‘The Watcher’ Review: Perfection Hides Ugliness in This New Ryan Murphy Series

Ryan Murphy is, without a doubt, one of the most prolific producers in the medium of television. Just a couple of weeks ago, his series Dahmer debuted to incredible numbers, and then the series even reached the top two of live-action series on Netflix, only behind Squid Game. Murphy has been riding a wave of his own creation for decades now, and maybe you want this style, or maybe you don’t, but his output is definitely impressive, and he should be respected as a producer all around. His new series keeps within the confines of his style and offers more of what people want.

The Watcher is a series produced by Ryan Murphy and based on an article written by Reeves Wiedeman, titled “The Haunting of a Dream House”. Yes, this means that The Watcher is another true-crime series, a genre that made Murphy famous in the latter half of his career and that has also made great numbers for Netflix. People love watching a fictional retelling of dark crime, and The Watcher follows that same route. It tells the story of a family who moves to their dream house only to find that living in that place is a nightmare.

The series stars Naomi Watts, Bobby Cannavale, Luke David Blumm, Isabel Gravitt, Mia Farrow, Margo Martindale, and Jennifer Coolidge. The impressive cast of veterans serves the series very well because our protagonist, the Brannock family, needs to be assailed from everywhere by a very strange collection of individuals. You see, the family seems to buy a house that everyone in the neighborhood reveres as some kind of temple. A weird obsession surrounds the house’s history, so the family is perceived more like invaders than owners.

The Watcher definitely has that sense of comedy and outrageousness that is a signature element of every Murphy production. The secondary characters are all larger than life, and you can feel that there is something off happening. No one in their right mind will buy a house of this size without first checking if the neighborhood is cool and friendly. However, this is a true story, so you might say that there are people with no mind making insane purchases just for the clout.

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Murphy writes and directs some episodes, so this series has more in common with something like American Horror Story than with Dahmer. If you like the anthology series that made Murphy a household name in the past two decades, you will probably enjoy this one. The collection of quirky characters sometimes feels too much like cartoons, but this only helps to enhance the strange feeling that any of these people could be responsible for our protagonists’ suffering.

The visual design of the show is very on point. For example, the house itself, while gorgeous, is shot in such a way that it makes the place feel really haunted. We never get to see the house fully from the inside. These sharp corners can be used to hide very dark stuff, so every time a character turns in one of these points, your expectations arise. You must be ready because something bad could be right on the other side. The rest of the neighborhood also offers quite a bit of atmosphere. It all looks very pretty, but also very rotten.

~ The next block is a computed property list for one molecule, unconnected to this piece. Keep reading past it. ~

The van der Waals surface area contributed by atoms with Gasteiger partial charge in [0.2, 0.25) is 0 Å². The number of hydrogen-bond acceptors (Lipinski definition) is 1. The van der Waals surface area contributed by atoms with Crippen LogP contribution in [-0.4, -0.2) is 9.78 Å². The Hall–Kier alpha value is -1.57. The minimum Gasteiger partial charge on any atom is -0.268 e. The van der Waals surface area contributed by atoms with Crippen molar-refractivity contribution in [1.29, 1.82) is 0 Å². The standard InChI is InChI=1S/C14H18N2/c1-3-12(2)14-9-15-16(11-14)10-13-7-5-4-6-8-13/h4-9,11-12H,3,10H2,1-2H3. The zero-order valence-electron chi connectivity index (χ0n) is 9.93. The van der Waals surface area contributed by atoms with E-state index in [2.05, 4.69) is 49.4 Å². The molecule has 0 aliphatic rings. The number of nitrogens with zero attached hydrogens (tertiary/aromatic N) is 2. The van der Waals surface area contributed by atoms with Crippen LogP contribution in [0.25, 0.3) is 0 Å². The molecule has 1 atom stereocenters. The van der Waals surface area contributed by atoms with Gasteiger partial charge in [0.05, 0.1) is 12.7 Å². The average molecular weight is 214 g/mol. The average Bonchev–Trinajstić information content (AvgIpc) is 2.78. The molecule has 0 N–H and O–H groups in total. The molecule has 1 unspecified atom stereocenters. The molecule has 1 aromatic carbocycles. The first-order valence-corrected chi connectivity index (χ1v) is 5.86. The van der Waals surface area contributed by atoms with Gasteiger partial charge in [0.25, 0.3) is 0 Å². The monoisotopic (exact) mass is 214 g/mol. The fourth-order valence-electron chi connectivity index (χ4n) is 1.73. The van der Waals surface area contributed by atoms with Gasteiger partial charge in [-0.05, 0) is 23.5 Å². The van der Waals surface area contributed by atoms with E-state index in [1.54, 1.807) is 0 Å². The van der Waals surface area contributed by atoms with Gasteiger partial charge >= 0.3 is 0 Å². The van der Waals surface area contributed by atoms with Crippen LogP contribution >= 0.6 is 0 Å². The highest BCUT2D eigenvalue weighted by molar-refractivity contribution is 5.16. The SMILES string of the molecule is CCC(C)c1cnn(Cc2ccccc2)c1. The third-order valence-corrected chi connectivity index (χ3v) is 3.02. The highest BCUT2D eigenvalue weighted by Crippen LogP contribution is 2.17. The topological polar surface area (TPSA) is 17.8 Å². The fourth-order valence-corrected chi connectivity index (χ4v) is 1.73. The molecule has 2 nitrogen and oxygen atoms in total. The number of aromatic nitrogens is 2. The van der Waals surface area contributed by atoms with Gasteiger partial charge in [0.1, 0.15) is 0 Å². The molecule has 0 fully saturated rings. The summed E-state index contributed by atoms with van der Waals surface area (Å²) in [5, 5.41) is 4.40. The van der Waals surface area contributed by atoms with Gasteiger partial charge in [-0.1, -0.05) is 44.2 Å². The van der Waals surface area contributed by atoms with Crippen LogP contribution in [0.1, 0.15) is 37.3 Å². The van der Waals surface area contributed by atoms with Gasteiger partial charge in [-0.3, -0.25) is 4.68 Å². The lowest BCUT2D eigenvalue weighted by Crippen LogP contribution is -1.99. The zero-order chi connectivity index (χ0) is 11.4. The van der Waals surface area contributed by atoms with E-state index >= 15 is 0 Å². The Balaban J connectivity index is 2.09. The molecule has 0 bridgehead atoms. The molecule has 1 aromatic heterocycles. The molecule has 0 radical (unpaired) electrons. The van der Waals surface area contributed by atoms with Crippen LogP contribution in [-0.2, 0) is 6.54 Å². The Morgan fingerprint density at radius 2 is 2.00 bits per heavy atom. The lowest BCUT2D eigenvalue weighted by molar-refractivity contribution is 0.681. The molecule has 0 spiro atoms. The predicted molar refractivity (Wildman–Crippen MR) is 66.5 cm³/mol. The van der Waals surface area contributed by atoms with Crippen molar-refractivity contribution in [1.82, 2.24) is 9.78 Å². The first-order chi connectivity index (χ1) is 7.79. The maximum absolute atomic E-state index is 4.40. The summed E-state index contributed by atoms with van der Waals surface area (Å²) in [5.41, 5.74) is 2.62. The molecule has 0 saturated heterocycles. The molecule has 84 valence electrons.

As the story progresses, the characters become more and more paranoid, and with just seven episodes, the series becomes a true beacon of paranoia. You cannot fault the characters for losing their minds at some point during the show; you might lose it too if you think too hard about who is doing this to them. It is all part of the fun, but the mystery part of the show can be a bit frustrating. Creating a mystery where the audience can participate is very hard to do, and the show might have gone too much on the hard side.

Of course, those who pay attention from the first episode will find that the answer was always there, staring us in the face, just like Naomi Watts’ character says so early in the series. For some other members, it will come as a surprise, but it is hard to tell if the ending will land as a satisfying one for the majority of the audience. There could be some people out there that will find it disappointing or even anticlimactic. It will all depend on the audience’s moods at that point in the series more than anything.

Nevertheless, the actors are all doing a great job and effectively sell the situation. Naomi Watts, for example, has become the go-to actress when it comes to putting a normal person into a stressful situation, and some hints of her work with David Lynch can be felt in the character of Maria. Cannavale is an acquired taste. He is good, but sometimes he is too abrasive and comes off as trying too hard to fit the role of a normal dad.

The Watcher isn’t perfect, but it is another entertaining and gripping series from Mr. Ryan Murphy. Many people will love the mystery factor and will entertain themselves, trying to find the answer. The series has only seven episodes, so it doesn’t overstay its welcome. It is a perfect show for the Halloween season and a perfect binge-watch for the weekend.

SCORE: 8/10

  • Nelson loves all things related to storytelling. He has spent most of his life studying narrative, applied across all mediums; film, TV, books, and video games. Mulholland Drive is his favorite film.